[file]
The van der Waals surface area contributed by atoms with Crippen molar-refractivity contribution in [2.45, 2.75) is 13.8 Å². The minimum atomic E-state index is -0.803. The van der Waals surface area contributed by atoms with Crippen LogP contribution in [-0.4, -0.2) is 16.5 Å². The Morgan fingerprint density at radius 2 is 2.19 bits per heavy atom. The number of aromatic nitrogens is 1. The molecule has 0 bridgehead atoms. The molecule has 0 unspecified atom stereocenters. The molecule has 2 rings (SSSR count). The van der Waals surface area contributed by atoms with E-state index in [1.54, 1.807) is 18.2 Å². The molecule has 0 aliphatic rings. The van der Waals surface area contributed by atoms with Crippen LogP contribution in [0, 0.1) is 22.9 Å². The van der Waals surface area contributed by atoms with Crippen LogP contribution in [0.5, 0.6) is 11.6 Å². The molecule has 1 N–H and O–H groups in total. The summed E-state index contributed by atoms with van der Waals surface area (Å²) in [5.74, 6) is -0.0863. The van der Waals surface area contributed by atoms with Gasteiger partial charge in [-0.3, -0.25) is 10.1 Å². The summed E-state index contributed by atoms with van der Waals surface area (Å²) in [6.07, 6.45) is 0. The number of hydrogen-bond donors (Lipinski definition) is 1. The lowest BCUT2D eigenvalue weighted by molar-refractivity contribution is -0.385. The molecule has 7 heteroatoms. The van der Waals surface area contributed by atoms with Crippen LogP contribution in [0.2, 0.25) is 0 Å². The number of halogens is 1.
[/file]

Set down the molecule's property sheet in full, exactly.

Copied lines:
The van der Waals surface area contributed by atoms with Crippen molar-refractivity contribution in [2.45, 2.75) is 13.8 Å². The minimum atomic E-state index is -0.803. The van der Waals surface area contributed by atoms with Crippen LogP contribution in [-0.4, -0.2) is 16.5 Å². The Morgan fingerprint density at radius 2 is 2.19 bits per heavy atom. The number of aromatic nitrogens is 1. The molecule has 0 bridgehead atoms. The molecule has 0 unspecified atom stereocenters. The molecule has 2 rings (SSSR count). The van der Waals surface area contributed by atoms with E-state index in [1.54, 1.807) is 18.2 Å². The molecule has 0 aliphatic rings. The van der Waals surface area contributed by atoms with Crippen LogP contribution in [0, 0.1) is 22.9 Å². The van der Waals surface area contributed by atoms with Crippen LogP contribution in [0.5, 0.6) is 11.6 Å². The molecule has 1 N–H and O–H groups in total. The summed E-state index contributed by atoms with van der Waals surface area (Å²) in [5.74, 6) is -0.0863. The van der Waals surface area contributed by atoms with Gasteiger partial charge in [-0.3, -0.25) is 10.1 Å². The summed E-state index contributed by atoms with van der Waals surface area (Å²) in [6.07, 6.45) is 0. The number of hydrogen-bond donors (Lipinski definition) is 1. The lowest BCUT2D eigenvalue weighted by molar-refractivity contribution is -0.385. The molecule has 7 heteroatoms. The van der Waals surface area contributed by atoms with Crippen LogP contribution in [0.2, 0.25) is 0 Å². The number of halogens is 1.